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In the United Kingdom, an arm's length management organisation (ALMO) is a not-for-profit company that provides housing services on behalf of a local authority. Usually an ALMO is set up by the authority to manage and improve all or part of its housing stock. Ownership of the housing stock itself normally stays with the local authority. As of July 2008[update], 70 ALMOs were managing over half of all UK council housing, consisting of more than a million properties.
ALMOs are owned by local authorities and operate under the terms of a management agreement between the authority and the organisation. An ALMO is managed by an (often unpaid) board of directors which includes tenants, local authority nominees, and independent members. At least a third of an ALMO board is normally made up of tenants.
Establishment of an ALMO separates the day to day housing management role of the landlord from the wider strategic housing role of the local authority. However, the local authority normally retains ownership of the housing and tenants remain secure tenants of the local authority. Ministers do not give consent to the establishment of a new ALMO without clear evidence that the council has consulted its tenants and leaseholders and can demonstrate a balance of support from them for the ALMO proposal. Unlike a stock transfer to a housing association, Councils can transfer management of their housing to an ALMO without holding a ballot, although many councils undertake a ballot in any case.
Through the ALMO Programme, Communities and Local Government (CLG) offer additional resources towards the cost of achieving the Decent Homes Standard to councils who set up ALMOs that are assessed as 2* (good) or 3* (excellent) on inspection by the Housing Inspectorate (which is part of the Audit Commission).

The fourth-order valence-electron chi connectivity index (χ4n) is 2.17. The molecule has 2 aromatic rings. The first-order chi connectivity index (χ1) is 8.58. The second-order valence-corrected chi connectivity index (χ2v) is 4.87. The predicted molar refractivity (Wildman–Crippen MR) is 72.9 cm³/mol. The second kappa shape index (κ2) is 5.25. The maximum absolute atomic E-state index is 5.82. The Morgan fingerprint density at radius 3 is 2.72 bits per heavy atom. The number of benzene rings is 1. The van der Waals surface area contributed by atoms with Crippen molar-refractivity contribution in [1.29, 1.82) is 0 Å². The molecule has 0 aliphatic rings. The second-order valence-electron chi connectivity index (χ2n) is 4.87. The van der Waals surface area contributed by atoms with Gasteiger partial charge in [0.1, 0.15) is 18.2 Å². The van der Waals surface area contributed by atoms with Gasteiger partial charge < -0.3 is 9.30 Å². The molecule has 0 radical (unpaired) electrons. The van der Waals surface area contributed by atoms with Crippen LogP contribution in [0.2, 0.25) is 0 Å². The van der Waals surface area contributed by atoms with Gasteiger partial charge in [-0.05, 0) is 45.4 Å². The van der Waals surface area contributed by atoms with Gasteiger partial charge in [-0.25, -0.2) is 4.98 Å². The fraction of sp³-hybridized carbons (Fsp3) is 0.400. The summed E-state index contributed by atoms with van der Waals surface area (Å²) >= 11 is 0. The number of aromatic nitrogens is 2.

A number of ALMOs are considering whether to proceed with the construction of new housing which would be owned and managed by the ALMO. The ability of ALMOs to undertake new build projects is considered by the Government to be a way for ALMOs to develop and be financially viable post 2010, i.e. after the Decent Homes target date.
Since ALMOs are non-profit organisations which can receive extra funding from the government, dependent on performance, it can be argued that cost cuts are inevitable. Some say that as a result, the conditions and pay for their staff (except the management) is much lower than in the private sector, leading to a high level of staff turnover.
Critics of the ALMO system, such as Defend Council Housing (DCH), have characterised ALMOs as a stepping stone to stock transfer, in areas where this would have previously been politically unacceptable.
The National Federation of ALMOs stated that as at March 2008, 77% of tenants reported satisfaction with ALMO housing management. They also stated that 90% of ALMOs which have been inspected achieved a 2 or 3 star rating, therefore being eligible for extra funding. They also report significant efficiency savings and an enhanced timetable for reaching the Decent Homes Standard for much of the country's housing stock.
In 2009 the Government diverted money from ALMOs to building new homes. Councils that had promoted ALMOs in order to access the extra funding, and the tenants who had got involved, felt betrayed at the decision.
An ALMO cannot benefit from the same tax exemptions as a local authority. As a result, after discussions with KPMG, HM Revenue & Customs have published guidance which states that provided certain conditions are met they will view activities between the ALMO and the local authority as a non-trading activity and so any profit arising will not be taxable.
A list of ALMOs can be found on the website for the National Federation of ALMOs, together with copies of inspection reports and the number of stars achieved upon inspection.